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Approved research

Vitamin D and Major Depression: understanding the causal relationship and shared genetic influences

Principal Investigator: Dr Jordan Smoller
Approved Research ID: 30592
Approval date: October 1st 2017

Lay summary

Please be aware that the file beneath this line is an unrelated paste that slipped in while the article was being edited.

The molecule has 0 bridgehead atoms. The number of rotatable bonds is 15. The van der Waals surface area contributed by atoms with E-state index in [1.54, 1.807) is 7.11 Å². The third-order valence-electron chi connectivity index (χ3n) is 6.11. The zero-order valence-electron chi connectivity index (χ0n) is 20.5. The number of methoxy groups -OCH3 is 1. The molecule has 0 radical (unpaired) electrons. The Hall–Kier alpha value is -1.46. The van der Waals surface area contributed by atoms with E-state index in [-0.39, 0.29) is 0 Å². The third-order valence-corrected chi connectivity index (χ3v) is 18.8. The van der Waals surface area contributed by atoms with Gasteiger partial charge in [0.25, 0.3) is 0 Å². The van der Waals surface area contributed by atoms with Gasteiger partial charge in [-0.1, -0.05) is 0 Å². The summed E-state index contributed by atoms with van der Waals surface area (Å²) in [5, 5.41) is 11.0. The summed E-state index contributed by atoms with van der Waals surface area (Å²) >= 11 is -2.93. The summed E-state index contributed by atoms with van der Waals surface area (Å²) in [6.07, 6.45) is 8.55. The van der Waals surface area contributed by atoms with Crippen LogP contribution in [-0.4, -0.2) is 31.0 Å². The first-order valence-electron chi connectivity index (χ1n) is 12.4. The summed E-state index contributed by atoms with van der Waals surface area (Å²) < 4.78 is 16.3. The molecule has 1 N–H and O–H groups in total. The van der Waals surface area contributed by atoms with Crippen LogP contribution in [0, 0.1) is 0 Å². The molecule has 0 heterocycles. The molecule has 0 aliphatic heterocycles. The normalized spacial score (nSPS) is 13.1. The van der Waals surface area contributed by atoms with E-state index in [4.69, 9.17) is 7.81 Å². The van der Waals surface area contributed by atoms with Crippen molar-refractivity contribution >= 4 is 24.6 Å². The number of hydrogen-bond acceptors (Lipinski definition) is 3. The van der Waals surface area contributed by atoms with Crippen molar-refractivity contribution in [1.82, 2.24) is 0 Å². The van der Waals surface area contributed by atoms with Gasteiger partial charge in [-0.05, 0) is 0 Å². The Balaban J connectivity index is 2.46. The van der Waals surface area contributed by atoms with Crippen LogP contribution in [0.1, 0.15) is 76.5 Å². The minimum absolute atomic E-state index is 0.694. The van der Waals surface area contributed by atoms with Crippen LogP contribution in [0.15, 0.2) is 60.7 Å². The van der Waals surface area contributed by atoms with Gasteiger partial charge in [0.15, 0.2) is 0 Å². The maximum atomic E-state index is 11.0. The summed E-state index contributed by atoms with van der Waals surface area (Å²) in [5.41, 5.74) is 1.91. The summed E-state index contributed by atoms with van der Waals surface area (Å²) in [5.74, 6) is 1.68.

Increasing evidence suggests that low circulating levels of 25-hydroxyvitamin D [25(OH)D] may play a role in the pathophysiology of depression. Using genetic epidemiology methods, we propose to investigate the causal relationship and shared genetic influences of serum 25(OH)D and major depression. Specifically, we aim to: (1) Quantify the amount of genetic overlap between serum 25(OH)D and major depression (2) Assess the causal directionality, if any, of the relationship between serum 25(OH)D and major depression The proposed study will provide further understanding of the role of vitamin D in major depression etiology. Investigating the genetic overlap between vitamin D levels and major depression may identify biological mechanisms that could eventually inform novel pharmacological targets. Moreover, elucidating the causal relationship between vitamin D and major depression could contribute to the development of prevention strategies and personalized medicine. Given the high prevalence and healthcare burden of major depression and vitamin D deficiency in the general population, this project is of significant public health interest, which aligns well with the purpose of the UK Biobank. We will perform a statistical analysis to determine the amount of genetic covariation between vitamin D levels and depression. We will conduct an analysis, known as Mendelian Randomization, that allows us to examine the causal effects of vitamin D on depression and vice versa. Because genetic variants are randomly assorted to offspring, we can use genetic variants previously shown to influence vitamin D levels or depression to effectively randomize vitamin D levels and examine their effect on depression (and vice-versa). This will avoid many of the problems in inferring causality that have limited prior observational studies. We require access to data from the full cohort with individual level genetic data, serum 25(OH)D measures and baseline questionnaire data on demographics, health conditions, and lifestyle factors.